[Milton-L] "Yet with a pleasing sorcery could charm Pain"

Dario Rivarossa dario.rivarossa at gmail.com
Wed Oct 22 14:06:05 EDT 2014

Hi Enna, glad to hear from you back!
Well, it would be quite 'bold' to assert that Buzzati was against
culture and good behavior, though he shocked philistinism in both
fields by painting while "not being supposed" to, and by describing
scandalous sex stories (not in this early Old Wood novel) already in
the Fifties. But surely a, say, "Tassean" melancholy -- rich in
imagination -- was among the main features of his personality, not
without temptations towards suicide (both T. and B.).
His characters may remind us of the gloomiest personages in Tolkien's
narrative, but with the difference that no Great Enterprise is to be
accomplished. In one of his short stories, Buzzati dealt with the
killing of a dragon, set nowadays, but it was a very sad event,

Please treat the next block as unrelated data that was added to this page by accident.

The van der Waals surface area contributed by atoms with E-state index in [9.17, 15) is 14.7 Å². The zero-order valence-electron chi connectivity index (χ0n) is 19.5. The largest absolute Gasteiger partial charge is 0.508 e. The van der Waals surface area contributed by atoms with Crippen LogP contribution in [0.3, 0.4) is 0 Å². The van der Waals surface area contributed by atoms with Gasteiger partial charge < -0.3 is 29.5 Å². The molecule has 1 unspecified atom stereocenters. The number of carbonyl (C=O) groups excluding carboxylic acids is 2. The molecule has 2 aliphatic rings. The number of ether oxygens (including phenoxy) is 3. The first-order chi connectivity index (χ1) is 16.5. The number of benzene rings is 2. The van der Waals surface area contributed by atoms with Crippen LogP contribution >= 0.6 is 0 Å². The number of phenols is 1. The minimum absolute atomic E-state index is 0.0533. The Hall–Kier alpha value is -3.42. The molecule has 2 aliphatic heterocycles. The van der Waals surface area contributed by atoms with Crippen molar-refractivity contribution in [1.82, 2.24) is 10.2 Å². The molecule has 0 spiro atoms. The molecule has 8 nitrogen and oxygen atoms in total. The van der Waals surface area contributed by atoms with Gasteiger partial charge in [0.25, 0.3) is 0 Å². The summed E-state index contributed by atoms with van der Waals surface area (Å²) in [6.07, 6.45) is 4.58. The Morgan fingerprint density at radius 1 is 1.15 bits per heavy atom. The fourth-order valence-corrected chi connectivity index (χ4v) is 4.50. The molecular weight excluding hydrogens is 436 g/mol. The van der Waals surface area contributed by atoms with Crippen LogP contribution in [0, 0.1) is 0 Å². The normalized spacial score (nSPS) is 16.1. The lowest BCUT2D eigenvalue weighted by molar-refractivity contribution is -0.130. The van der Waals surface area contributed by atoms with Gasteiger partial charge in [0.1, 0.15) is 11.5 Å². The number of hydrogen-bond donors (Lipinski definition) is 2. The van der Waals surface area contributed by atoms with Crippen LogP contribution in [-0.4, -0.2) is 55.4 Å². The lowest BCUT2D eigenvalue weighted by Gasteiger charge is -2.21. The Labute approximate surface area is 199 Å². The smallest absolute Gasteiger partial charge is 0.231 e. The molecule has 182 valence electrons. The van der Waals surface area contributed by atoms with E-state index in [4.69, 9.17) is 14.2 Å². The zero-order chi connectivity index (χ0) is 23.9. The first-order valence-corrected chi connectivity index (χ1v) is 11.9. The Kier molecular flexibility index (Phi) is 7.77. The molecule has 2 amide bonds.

completely unlike the standard fantasy plot.



Long ago I read "A Tartan Steppe"  an some short stories by Dino Buzzati .It
all seemed to me like an accusation to what is positive in life  (culture,
good behavior, etc.) as "it all seems to no final purpose except death""as
you already said.
Could both types of melancholy in a way be compared to the Renaissance
conception of melancholy  which dates back to Galen and Aristotle; in the
Galen tradition melancholy was considered inimical to life; Aristotelian
physiology associated melancholy with heightened imaginative and
intellectual powers?  Just an idea.
Best regards,
Enna Martina

il Tassista / the Tasso Driver

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